How To Finish Off Your Bathroom in Style With Baseboards

How To Finish Off Your Bathroom in Style With Baseboards

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Ashley Poskin
May 23, 2016
(Image credit: Ashley Poskin)

All this week we're talking about bathroom renovations, starting with Ashley's recent remodel, and following up with tons of helpful posts about the process!

Baseboards are a fantastic way to spruce up a room, and put the finishing touch on a newly remodeled one. Multiple layers of decorative molding brings great visual drama, or you can use a simple wood plank for a straightforward, modern look. Baseboards are relatively easy to install. As long as you have access to basic tools (including a compound miter saw) and understand how to cut three specific joints, you'll do just fine.

What You Need

Materials

Tools

  • T-square
  • Pencil
  • Caulk gun
  • Nail gun + compressor

Instructions

Before you start, draw a little floor plan and label each wall with your measurements to keep organized. Check off the measurements on your floor plan as you cut the corresponding baseboard, and be sure to label the pieces of cut baseboard. It's easy to get confused and mix up all those boards that look the same.

Start with the longest wall

Start by installing your baseboard along the longest wall first and work your way around the room. As you go, you'll either need to: 1) connect two separate pieces to make a continuous baseboard; 2) turn an interior corner; or 3) turn an outside corner. Chances are good you'll need to at least two out of these three.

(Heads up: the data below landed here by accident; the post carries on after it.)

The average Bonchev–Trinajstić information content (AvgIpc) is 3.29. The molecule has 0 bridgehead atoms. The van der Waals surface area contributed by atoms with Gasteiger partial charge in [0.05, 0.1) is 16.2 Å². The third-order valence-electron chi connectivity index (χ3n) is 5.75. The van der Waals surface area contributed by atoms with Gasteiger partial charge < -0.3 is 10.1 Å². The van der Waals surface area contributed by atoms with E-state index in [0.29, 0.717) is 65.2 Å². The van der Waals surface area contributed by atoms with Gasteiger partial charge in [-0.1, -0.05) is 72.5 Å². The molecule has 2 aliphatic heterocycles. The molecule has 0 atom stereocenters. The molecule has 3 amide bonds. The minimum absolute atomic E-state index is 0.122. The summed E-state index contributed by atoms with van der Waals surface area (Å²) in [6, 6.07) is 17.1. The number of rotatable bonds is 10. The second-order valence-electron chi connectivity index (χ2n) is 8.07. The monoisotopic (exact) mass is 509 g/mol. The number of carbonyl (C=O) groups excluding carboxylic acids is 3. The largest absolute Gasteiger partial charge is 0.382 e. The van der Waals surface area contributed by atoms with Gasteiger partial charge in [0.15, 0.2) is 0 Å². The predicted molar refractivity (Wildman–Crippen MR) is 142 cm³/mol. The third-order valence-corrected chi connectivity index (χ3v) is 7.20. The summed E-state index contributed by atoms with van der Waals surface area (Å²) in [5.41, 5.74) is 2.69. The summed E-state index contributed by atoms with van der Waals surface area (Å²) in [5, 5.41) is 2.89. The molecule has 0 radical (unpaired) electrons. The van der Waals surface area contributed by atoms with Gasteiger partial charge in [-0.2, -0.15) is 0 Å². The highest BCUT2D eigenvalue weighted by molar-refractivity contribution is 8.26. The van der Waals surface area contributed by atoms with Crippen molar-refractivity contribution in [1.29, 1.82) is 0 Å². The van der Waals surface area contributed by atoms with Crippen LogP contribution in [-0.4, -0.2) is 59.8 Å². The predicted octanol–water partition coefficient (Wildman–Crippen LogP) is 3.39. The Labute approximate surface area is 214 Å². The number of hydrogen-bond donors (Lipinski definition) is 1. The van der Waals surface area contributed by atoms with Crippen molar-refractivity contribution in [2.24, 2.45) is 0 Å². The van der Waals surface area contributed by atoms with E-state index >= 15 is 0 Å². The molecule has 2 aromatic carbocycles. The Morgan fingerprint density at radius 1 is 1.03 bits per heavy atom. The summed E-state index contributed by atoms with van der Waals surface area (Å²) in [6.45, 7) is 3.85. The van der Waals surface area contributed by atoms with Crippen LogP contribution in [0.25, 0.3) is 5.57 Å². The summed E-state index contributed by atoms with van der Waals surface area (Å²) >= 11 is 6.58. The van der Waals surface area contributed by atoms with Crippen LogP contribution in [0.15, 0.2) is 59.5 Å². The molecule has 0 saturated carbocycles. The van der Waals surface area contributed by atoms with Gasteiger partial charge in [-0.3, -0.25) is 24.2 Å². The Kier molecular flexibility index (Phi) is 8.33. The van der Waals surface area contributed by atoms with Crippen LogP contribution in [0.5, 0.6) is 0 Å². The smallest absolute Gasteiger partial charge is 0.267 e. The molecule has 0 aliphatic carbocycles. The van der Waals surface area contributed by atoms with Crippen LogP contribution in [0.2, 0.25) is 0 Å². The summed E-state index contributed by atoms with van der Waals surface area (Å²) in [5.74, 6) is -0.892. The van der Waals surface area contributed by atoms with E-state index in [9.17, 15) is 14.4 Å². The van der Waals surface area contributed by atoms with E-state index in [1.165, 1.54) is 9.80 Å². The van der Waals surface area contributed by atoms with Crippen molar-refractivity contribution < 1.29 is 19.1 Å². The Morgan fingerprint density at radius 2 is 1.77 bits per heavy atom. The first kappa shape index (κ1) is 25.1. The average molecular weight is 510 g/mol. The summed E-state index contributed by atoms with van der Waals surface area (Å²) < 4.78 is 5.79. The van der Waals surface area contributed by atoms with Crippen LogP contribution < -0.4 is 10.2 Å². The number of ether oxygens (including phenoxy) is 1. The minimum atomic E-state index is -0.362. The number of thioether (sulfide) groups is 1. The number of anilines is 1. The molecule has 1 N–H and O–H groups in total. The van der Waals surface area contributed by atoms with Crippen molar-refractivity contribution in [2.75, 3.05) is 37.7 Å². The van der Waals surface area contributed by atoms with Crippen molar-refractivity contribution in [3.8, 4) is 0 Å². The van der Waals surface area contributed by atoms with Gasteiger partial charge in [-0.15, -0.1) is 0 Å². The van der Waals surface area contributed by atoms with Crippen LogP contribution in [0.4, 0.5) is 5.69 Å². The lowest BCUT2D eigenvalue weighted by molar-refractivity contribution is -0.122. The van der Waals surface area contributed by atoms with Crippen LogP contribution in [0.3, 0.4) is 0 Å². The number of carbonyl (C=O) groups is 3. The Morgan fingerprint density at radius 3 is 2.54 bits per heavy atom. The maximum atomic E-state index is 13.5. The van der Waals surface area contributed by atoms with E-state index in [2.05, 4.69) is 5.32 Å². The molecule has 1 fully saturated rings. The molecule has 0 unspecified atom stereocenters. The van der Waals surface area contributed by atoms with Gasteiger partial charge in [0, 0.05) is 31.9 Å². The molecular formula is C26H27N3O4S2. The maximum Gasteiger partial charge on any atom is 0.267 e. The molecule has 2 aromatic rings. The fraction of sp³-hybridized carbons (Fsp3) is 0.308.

Tip: If possible, try to hide the joints or seams behind a fixture in the room (like a sink or toilet). Look ahead to plan for the joints you'll need to cut in your boards as you go.

For each of these cuts, lay the baseboard flat on the saw, with the good side of the board facing up, and the bottom of the baseboard closest to you. For each cut, you'll be making bevel cuts (versus miter cuts).

Cut #1: Scarf Joint

(Image credit: Ashley Poskin)

Adjust your bevel angle to 45° and make a cut at the end of one board. Keeping your miter saw in place, make a cut at the very beginning of the other board. This should allow the end of the first board to perfectly fit into the beginning of the second board. The result will look like the boards in the photo below.

(Image credit: Ashley Poskin)

Cut #2: Inside Corner Joint

(Image credit: Ashley Poskin)

To create an inside corner joint, set the miter angle at zero, and cut the first board at a 45° bevel angle with the saw tilted to the left side. Then tilt the saw to the right side, set at 45° and cut the beginning of the second board you wish to join. The result will look like the boards in the photo below.

(Image credit: Ashley Poskin)

Cut #3: Outside Corner Joints

(Image credit: Ashley Poskin)

To create the corner for an outside joint, you'll do the opposite. Tilt your blade to the right, and set your bevel at 45° for the end of the first board. For the second, tilt your blade back to the left, set the angle to 45° and make the second cut on the second board. The result will look like the boards in the photo below.

(Image credit: Ashley Poskin)

Attach to the wall

Using a brad nailer or nail gun, attach the baseboard to the wall by shooting nails along the bottom of the board into the studs in the wall. Push the baseboard down to the floor as you go. Place nails along the top of the board at intervals of every other stud.

Tip: In older homes you'll probably run into issues with uneven floors. You might consider quarter round as a solution to any issues with gaps in the flooring. In addition to hiding imperfections, it can give your project an even more finished, refined look.

Fill in any gaps

Once you've attached the baseboards to the wall you'll need to cover over the nail holes with wood putty (Don't forget to sand before painting.). Next, run a bead of paintable caulk over any joints that are left exposed. It's also a good idea to run caulk along the top of the baseboard where it joins up to the wall. Always be sure you're using paintable caulk!

Paint

Most baseboard and decorative molding comes primed, but you'll want to finish it off with a few coats of your favorite trusted trim paint.

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